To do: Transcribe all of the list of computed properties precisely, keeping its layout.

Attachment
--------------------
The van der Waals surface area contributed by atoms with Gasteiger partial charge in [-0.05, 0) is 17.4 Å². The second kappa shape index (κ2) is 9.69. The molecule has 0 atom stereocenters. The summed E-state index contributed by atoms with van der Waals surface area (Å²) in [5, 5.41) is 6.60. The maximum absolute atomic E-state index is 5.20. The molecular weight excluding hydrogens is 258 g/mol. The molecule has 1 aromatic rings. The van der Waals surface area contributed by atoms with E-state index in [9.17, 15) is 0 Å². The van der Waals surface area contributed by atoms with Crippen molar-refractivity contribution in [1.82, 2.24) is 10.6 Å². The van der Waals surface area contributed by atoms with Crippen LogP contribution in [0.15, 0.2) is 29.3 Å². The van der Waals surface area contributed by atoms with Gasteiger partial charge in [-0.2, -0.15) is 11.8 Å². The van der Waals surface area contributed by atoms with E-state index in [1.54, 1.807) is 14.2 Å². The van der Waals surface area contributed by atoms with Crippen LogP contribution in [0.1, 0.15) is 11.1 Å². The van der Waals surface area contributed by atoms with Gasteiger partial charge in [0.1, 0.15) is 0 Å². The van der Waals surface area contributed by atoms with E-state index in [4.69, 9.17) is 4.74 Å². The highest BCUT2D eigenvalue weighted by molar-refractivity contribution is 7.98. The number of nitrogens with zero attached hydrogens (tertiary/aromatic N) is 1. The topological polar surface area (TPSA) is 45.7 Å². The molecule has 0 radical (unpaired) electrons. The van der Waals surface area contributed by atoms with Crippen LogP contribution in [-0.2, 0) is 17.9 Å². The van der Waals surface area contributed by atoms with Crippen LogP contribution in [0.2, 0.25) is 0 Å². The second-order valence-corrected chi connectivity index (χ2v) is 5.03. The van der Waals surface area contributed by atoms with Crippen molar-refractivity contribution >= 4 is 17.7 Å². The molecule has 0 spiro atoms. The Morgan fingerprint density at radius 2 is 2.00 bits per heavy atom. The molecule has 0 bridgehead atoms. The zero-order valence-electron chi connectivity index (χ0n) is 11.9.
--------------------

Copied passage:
The van der Waals surface area contributed by atoms with Gasteiger partial charge in [-0.05, 0) is 17.4 Å². The second kappa shape index (κ2) is 9.69. The molecule has 0 atom stereocenters. The summed E-state index contributed by atoms with van der Waals surface area (Å²) in [5, 5.41) is 6.60. The maximum absolute atomic E-state index is 5.20. The molecular weight excluding hydrogens is 258 g/mol. The molecule has 1 aromatic rings. The van der Waals surface area contributed by atoms with E-state index in [9.17, 15) is 0 Å². The van der Waals surface area contributed by atoms with Crippen molar-refractivity contribution in [1.82, 2.24) is 10.6 Å². The van der Waals surface area contributed by atoms with Crippen LogP contribution in [0.15, 0.2) is 29.3 Å². The van der Waals surface area contributed by atoms with Gasteiger partial charge in [-0.2, -0.15) is 11.8 Å². The van der Waals surface area contributed by atoms with E-state index in [1.54, 1.807) is 14.2 Å². The van der Waals surface area contributed by atoms with Crippen LogP contribution in [0.1, 0.15) is 11.1 Å². The van der Waals surface area contributed by atoms with Gasteiger partial charge in [0.1, 0.15) is 0 Å². The van der Waals surface area contributed by atoms with E-state index in [4.69, 9.17) is 4.74 Å². The highest BCUT2D eigenvalue weighted by molar-refractivity contribution is 7.98. The number of nitrogens with zero attached hydrogens (tertiary/aromatic N) is 1. The topological polar surface area (TPSA) is 45.7 Å². The molecule has 0 radical (unpaired) electrons. The van der Waals surface area contributed by atoms with Crippen LogP contribution in [-0.2, 0) is 17.9 Å². The van der Waals surface area contributed by atoms with Crippen LogP contribution in [0.2, 0.25) is 0 Å². The second-order valence-corrected chi connectivity index (χ2v) is 5.03. The van der Waals surface area contributed by atoms with Crippen molar-refractivity contribution >= 4 is 17.7 Å². The molecule has 0 spiro atoms. The Morgan fingerprint density at radius 2 is 2.00 bits per heavy atom. The molecule has 0 bridgehead atoms. The zero-order valence-electron chi connectivity index (χ0n) is 11.9.